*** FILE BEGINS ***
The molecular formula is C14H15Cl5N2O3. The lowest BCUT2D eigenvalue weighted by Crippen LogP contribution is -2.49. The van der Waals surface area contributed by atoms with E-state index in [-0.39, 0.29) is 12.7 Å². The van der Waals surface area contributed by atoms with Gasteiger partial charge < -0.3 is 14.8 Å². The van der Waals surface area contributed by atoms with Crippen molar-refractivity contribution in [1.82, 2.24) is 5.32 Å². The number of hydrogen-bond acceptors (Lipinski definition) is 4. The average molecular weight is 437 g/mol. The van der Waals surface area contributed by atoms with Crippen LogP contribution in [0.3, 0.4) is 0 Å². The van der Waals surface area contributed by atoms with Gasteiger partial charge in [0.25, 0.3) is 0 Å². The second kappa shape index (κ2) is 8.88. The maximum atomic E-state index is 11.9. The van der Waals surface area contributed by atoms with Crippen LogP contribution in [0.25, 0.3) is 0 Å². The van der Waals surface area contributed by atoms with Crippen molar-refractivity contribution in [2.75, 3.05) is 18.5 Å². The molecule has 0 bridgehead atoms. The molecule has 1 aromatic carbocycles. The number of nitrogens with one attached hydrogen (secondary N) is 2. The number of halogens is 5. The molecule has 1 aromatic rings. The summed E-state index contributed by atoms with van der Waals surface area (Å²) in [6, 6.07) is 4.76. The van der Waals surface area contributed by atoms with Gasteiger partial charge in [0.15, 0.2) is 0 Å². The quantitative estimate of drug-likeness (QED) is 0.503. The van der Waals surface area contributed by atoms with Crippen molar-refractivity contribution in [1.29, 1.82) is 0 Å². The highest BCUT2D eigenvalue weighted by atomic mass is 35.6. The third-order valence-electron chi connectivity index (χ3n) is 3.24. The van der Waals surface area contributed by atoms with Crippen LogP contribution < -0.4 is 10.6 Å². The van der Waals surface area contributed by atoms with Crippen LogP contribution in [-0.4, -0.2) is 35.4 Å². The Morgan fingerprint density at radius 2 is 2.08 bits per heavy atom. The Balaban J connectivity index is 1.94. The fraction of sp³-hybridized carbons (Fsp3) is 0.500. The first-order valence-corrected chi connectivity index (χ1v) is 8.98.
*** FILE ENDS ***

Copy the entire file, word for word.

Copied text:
The molecular formula is C14H15Cl5N2O3. The lowest BCUT2D eigenvalue weighted by Crippen LogP contribution is -2.49. The van der Waals surface area contributed by atoms with E-state index in [-0.39, 0.29) is 12.7 Å². The van der Waals surface area contributed by atoms with Gasteiger partial charge < -0.3 is 14.8 Å². The van der Waals surface area contributed by atoms with Crippen molar-refractivity contribution in [1.82, 2.24) is 5.32 Å². The number of hydrogen-bond acceptors (Lipinski definition) is 4. The average molecular weight is 437 g/mol. The van der Waals surface area contributed by atoms with Crippen LogP contribution in [0.3, 0.4) is 0 Å². The van der Waals surface area contributed by atoms with Gasteiger partial charge in [0.25, 0.3) is 0 Å². The second kappa shape index (κ2) is 8.88. The maximum atomic E-state index is 11.9. The van der Waals surface area contributed by atoms with Crippen LogP contribution in [0.25, 0.3) is 0 Å². The van der Waals surface area contributed by atoms with Crippen molar-refractivity contribution in [2.75, 3.05) is 18.5 Å². The molecule has 0 bridgehead atoms. The molecule has 1 aromatic carbocycles. The number of nitrogens with one attached hydrogen (secondary N) is 2. The number of halogens is 5. The molecule has 1 aromatic rings. The summed E-state index contributed by atoms with van der Waals surface area (Å²) in [6, 6.07) is 4.76. The van der Waals surface area contributed by atoms with Gasteiger partial charge in [0.15, 0.2) is 0 Å². The quantitative estimate of drug-likeness (QED) is 0.503. The van der Waals surface area contributed by atoms with Crippen molar-refractivity contribution in [1.29, 1.82) is 0 Å². The highest BCUT2D eigenvalue weighted by atomic mass is 35.6. The third-order valence-electron chi connectivity index (χ3n) is 3.24. The van der Waals surface area contributed by atoms with Crippen LogP contribution < -0.4 is 10.6 Å². The van der Waals surface area contributed by atoms with Crippen LogP contribution in [-0.4, -0.2) is 35.4 Å². The Morgan fingerprint density at radius 2 is 2.08 bits per heavy atom. The Balaban J connectivity index is 1.94. The fraction of sp³-hybridized carbons (Fsp3) is 0.500. The first-order valence-corrected chi connectivity index (χ1v) is 8.98.